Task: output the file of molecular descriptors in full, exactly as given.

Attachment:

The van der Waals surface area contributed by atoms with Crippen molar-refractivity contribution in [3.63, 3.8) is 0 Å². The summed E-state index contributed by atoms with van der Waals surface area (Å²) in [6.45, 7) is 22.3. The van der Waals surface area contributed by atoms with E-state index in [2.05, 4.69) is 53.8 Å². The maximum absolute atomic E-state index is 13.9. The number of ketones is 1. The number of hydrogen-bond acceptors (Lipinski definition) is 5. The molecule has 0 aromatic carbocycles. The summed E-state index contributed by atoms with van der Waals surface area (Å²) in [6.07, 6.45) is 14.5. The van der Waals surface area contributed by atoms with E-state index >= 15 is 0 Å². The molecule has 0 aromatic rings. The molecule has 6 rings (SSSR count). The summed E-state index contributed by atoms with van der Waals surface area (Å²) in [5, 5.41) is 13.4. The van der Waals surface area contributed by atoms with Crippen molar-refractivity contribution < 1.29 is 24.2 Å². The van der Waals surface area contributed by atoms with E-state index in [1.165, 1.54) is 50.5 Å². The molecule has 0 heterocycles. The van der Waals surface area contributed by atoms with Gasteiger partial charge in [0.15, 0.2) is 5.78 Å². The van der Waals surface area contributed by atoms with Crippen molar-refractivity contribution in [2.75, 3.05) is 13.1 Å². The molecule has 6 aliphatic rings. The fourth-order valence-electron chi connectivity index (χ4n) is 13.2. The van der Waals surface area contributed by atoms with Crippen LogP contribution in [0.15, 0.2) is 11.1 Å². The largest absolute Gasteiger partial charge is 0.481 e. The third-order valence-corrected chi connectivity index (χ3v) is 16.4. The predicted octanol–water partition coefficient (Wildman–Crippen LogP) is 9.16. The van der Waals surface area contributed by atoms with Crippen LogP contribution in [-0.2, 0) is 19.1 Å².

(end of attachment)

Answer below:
The van der Waals surface area contributed by atoms with Crippen molar-refractivity contribution in [3.63, 3.8) is 0 Å². The summed E-state index contributed by atoms with van der Waals surface area (Å²) in [6.45, 7) is 22.3. The van der Waals surface area contributed by atoms with E-state index in [2.05, 4.69) is 53.8 Å². The maximum absolute atomic E-state index is 13.9. The number of ketones is 1. The number of hydrogen-bond acceptors (Lipinski definition) is 5. The molecule has 0 aromatic carbocycles. The summed E-state index contributed by atoms with van der Waals surface area (Å²) in [6.07, 6.45) is 14.5. The van der Waals surface area contributed by atoms with E-state index >= 15 is 0 Å². The molecule has 0 aromatic rings. The molecule has 6 rings (SSSR count). The summed E-state index contributed by atoms with van der Waals surface area (Å²) in [5, 5.41) is 13.4. The van der Waals surface area contributed by atoms with Crippen molar-refractivity contribution < 1.29 is 24.2 Å². The van der Waals surface area contributed by atoms with E-state index in [1.165, 1.54) is 50.5 Å². The molecule has 0 heterocycles. The van der Waals surface area contributed by atoms with Gasteiger partial charge in [0.15, 0.2) is 5.78 Å². The van der Waals surface area contributed by atoms with Crippen molar-refractivity contribution in [2.75, 3.05) is 13.1 Å². The molecule has 6 aliphatic rings. The fourth-order valence-electron chi connectivity index (χ4n) is 13.2. The van der Waals surface area contributed by atoms with Crippen LogP contribution in [0.15, 0.2) is 11.1 Å². The largest absolute Gasteiger partial charge is 0.481 e. The third-order valence-corrected chi connectivity index (χ3v) is 16.4. The predicted octanol–water partition coefficient (Wildman–Crippen LogP) is 9.16. The van der Waals surface area contributed by atoms with Crippen LogP contribution in [-0.2, 0) is 19.1 Å².